Branding is as important to a company’s continuing growth as is their intended services, so a strong branding team is essential. As part of an ongoing series, PSFK will be chatting with alumni from the School of Visual Arts (SVA) Masters in Branding program. We caught up with former student Sean Lopano to discuss what makes this field so important in today’s society and which companies have created standout examples.
What made you decide to enroll in the Master’s in Branding program?
The decision to apply to the Master’s in Branding program was based on my desire to provide not only creative, visual design solutions, but also strategic and business solutions that directly affect business and communications. I was finding that many of my clients who came to me for design solutions actually needed branded, strategic and foundational changes in how they approached their business to be successful, not necessarily a new visual identity.
How has having a Masters in Branding degree helped you to further your career?
The program has been instrumental in honing my ability to provide creative solutions that have a great strategic underpinning in them. Through asking the right questions I can better identify problems and issues before they arise and break through to the underlying issues so that my design solutions can address those directly.
What is the most surprising thing you learned about the process of branding during your time in the program?
I was really surprised by the notion that our gut instinct about most branding issues aren’t entirely wrong. All of our experiences, research, and understanding about the world around us leads us to these instincts. But, with the tools in the program you’re enabled to test these hypotheses and it’s nice to see that your original idea wasn’t far from correct.
What do you feel is your most valuable experience coming out of the Branding program?
The network I have access to through fellow classmates, faculty and alumni. I learned so much from each of them and their diverse backgrounds and specialties. In the program you really have to work as a team and it’s beneficial to have this diversity and insight all in one place.
Name two brands you think are standout examples of innovation in terms of their branding strategy, and tell us why.
Tesla Motors is my current top choice. I admire brands that set out to be the best at something and ultimately do it, without exception. I also admire that their entire brand is built on great cars that happen to be electric. They knew that they couldn’t just build an electric car, but they had to build a brand around outstanding automobiles that happen to be electric. Tucking that wonderful product benefit at the back of their brand positioning instead of the front is sort of brilliant. I rode in a friend’s Model S recently and it was exhilarating, a really memorable and fun experience to see this machine come to life.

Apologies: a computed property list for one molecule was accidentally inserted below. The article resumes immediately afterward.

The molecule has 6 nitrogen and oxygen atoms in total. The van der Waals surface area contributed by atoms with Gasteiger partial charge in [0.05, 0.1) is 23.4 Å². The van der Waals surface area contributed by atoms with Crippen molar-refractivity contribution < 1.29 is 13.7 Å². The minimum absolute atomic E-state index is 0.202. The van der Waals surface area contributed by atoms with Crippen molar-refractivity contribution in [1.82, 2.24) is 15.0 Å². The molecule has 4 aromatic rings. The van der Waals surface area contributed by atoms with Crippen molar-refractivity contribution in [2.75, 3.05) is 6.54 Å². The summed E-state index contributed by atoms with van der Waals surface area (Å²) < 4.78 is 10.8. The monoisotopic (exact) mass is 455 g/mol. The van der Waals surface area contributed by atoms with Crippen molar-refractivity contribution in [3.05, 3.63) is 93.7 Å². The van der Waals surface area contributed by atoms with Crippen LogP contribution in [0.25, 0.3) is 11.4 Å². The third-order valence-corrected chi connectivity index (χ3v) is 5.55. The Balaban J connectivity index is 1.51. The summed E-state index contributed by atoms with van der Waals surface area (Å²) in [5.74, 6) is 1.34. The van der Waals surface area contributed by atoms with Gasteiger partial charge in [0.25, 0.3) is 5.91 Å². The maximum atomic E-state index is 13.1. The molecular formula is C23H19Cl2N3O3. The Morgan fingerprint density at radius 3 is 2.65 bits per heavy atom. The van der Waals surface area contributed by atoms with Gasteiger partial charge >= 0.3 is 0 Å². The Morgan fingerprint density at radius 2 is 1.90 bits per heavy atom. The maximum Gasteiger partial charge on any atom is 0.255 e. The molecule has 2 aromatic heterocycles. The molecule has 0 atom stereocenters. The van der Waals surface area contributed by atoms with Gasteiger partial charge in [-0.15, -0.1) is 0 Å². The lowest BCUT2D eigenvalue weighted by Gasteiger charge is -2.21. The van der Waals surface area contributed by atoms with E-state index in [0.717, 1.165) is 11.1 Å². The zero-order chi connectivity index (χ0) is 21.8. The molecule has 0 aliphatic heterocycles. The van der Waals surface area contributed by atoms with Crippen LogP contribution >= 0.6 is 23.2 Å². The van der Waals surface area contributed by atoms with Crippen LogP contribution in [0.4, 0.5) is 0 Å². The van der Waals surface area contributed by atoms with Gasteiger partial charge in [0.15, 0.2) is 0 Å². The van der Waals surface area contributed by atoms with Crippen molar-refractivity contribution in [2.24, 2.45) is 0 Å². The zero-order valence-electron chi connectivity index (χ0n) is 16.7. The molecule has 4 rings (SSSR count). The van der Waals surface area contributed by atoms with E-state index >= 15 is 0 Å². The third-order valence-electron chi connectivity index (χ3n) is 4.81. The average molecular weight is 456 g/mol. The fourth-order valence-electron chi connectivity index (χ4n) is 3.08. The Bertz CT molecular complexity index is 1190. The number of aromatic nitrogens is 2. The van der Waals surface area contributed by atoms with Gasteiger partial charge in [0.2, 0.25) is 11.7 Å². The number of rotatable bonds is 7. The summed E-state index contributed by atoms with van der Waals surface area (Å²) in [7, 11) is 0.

My second choice is a toss up between Virgin America, Warby Parker and Uber. But I would probably have to choose Uber Technologies. Not only are they providing a great and consistent user experience in any city, they are improving an entire industry. Cab and car-share situations are frustrating and you never know if they are better or worse in different cities. But, Uber is implementing consistency and the consumer advantage back in their system. When was the last time you were able to leave feedback regarding a cab or Town Car driver?
Wouldn’t it be great if Tesla and Uber had some kind of collaboration?
If you had to offer one key piece of advice to interested applicants, what would it be?
Focus, really, really focus on what’s being presented and read, be aware of branded activities and things happening around you. So much of the strategic underpinnings you learn in the program relate directly to your context and I think that’s how one can succeed in the program. To really take the course work out of the studio and see how it applies in real life. Digest ones’ surroundings strategically.
If your work isn’t emotionally engaging and relevant it’s more or less unnoticed and useless. With all the research, data, numbers, interviews, analytics and politics that drive much of branding and strategy, at the end of the day, you must delight and satisfy with the thing we all need — emotional connection. This is why branding is so important and relevant; today, more than ever, we crave that connection to something thatmakes us feel and it seems we want it more and more each day.